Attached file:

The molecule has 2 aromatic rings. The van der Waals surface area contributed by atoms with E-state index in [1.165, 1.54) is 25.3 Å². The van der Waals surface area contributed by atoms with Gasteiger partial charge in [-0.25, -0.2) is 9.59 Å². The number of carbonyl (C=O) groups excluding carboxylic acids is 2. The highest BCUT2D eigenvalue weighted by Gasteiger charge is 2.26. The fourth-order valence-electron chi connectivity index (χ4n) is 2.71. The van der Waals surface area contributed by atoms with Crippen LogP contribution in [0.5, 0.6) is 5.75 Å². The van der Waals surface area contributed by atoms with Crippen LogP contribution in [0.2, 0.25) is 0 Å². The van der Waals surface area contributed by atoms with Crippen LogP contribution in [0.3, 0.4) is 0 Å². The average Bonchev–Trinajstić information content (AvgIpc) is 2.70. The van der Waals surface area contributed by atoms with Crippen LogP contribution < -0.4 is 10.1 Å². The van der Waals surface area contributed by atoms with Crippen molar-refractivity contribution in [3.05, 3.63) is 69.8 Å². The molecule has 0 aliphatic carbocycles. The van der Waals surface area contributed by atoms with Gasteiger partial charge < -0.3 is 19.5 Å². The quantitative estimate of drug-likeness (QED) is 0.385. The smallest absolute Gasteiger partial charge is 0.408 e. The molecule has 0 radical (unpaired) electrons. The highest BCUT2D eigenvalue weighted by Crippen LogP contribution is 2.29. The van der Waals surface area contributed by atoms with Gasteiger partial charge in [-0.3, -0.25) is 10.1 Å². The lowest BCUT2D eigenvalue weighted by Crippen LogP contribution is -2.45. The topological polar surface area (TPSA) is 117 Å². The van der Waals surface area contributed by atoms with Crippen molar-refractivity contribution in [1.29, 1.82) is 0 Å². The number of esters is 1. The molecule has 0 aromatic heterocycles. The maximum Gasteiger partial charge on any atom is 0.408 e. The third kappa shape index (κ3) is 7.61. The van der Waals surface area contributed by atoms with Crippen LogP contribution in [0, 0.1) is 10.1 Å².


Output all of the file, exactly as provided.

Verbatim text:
The molecule has 2 aromatic rings. The van der Waals surface area contributed by atoms with E-state index in [1.165, 1.54) is 25.3 Å². The van der Waals surface area contributed by atoms with Gasteiger partial charge in [-0.25, -0.2) is 9.59 Å². The number of carbonyl (C=O) groups excluding carboxylic acids is 2. The highest BCUT2D eigenvalue weighted by Gasteiger charge is 2.26. The fourth-order valence-electron chi connectivity index (χ4n) is 2.71. The van der Waals surface area contributed by atoms with Crippen LogP contribution in [0.5, 0.6) is 5.75 Å². The van der Waals surface area contributed by atoms with Crippen LogP contribution in [0.2, 0.25) is 0 Å². The van der Waals surface area contributed by atoms with Crippen LogP contribution in [0.3, 0.4) is 0 Å². The average Bonchev–Trinajstić information content (AvgIpc) is 2.70. The van der Waals surface area contributed by atoms with Crippen LogP contribution < -0.4 is 10.1 Å². The van der Waals surface area contributed by atoms with Crippen molar-refractivity contribution in [3.05, 3.63) is 69.8 Å². The molecule has 0 aliphatic carbocycles. The van der Waals surface area contributed by atoms with Gasteiger partial charge < -0.3 is 19.5 Å². The quantitative estimate of drug-likeness (QED) is 0.385. The smallest absolute Gasteiger partial charge is 0.408 e. The molecule has 0 radical (unpaired) electrons. The highest BCUT2D eigenvalue weighted by Crippen LogP contribution is 2.29. The van der Waals surface area contributed by atoms with Gasteiger partial charge in [-0.3, -0.25) is 10.1 Å². The lowest BCUT2D eigenvalue weighted by Crippen LogP contribution is -2.45. The topological polar surface area (TPSA) is 117 Å². The van der Waals surface area contributed by atoms with Crippen molar-refractivity contribution in [1.29, 1.82) is 0 Å². The number of esters is 1. The molecule has 0 aromatic heterocycles. The maximum Gasteiger partial charge on any atom is 0.408 e. The third kappa shape index (κ3) is 7.61. The van der Waals surface area contributed by atoms with Crippen LogP contribution in [0, 0.1) is 10.1 Å².